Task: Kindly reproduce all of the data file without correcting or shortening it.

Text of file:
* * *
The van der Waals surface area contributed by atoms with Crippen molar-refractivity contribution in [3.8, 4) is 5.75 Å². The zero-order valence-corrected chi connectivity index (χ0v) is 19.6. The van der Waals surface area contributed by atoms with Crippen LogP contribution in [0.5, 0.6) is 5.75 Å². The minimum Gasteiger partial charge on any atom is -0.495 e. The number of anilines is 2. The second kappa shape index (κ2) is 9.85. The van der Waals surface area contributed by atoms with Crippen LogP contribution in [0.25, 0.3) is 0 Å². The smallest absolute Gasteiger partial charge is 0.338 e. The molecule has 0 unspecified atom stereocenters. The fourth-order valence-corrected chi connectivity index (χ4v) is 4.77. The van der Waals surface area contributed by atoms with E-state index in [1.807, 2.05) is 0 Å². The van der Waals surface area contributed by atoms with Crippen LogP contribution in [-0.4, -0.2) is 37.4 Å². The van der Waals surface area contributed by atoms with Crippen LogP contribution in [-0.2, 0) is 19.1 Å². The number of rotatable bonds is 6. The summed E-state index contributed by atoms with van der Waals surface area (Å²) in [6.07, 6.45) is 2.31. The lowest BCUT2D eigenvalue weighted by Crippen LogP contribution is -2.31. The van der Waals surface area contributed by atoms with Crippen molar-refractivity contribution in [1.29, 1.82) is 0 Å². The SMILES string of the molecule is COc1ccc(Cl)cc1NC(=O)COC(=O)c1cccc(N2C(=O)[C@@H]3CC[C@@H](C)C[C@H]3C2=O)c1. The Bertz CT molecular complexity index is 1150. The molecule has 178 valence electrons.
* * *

The van der Waals surface area contributed by atoms with Crippen molar-refractivity contribution in [3.8, 4) is 5.75 Å². The zero-order valence-corrected chi connectivity index (χ0v) is 19.6. The van der Waals surface area contributed by atoms with Crippen LogP contribution in [0.5, 0.6) is 5.75 Å². The minimum Gasteiger partial charge on any atom is -0.495 e. The number of anilines is 2. The second kappa shape index (κ2) is 9.85. The van der Waals surface area contributed by atoms with Crippen LogP contribution in [0.25, 0.3) is 0 Å². The smallest absolute Gasteiger partial charge is 0.338 e. The molecule has 0 unspecified atom stereocenters. The fourth-order valence-corrected chi connectivity index (χ4v) is 4.77. The van der Waals surface area contributed by atoms with E-state index in [1.807, 2.05) is 0 Å². The van der Waals surface area contributed by atoms with Crippen LogP contribution in [-0.4, -0.2) is 37.4 Å². The van der Waals surface area contributed by atoms with Crippen LogP contribution in [-0.2, 0) is 19.1 Å². The number of rotatable bonds is 6. The summed E-state index contributed by atoms with van der Waals surface area (Å²) in [6.07, 6.45) is 2.31. The lowest BCUT2D eigenvalue weighted by Crippen LogP contribution is -2.31. The van der Waals surface area contributed by atoms with Crippen molar-refractivity contribution in [1.29, 1.82) is 0 Å². The SMILES string of the molecule is COc1ccc(Cl)cc1NC(=O)COC(=O)c1cccc(N2C(=O)[C@@H]3CC[C@@H](C)C[C@H]3C2=O)c1. The Bertz CT molecular complexity index is 1150. The molecule has 178 valence electrons.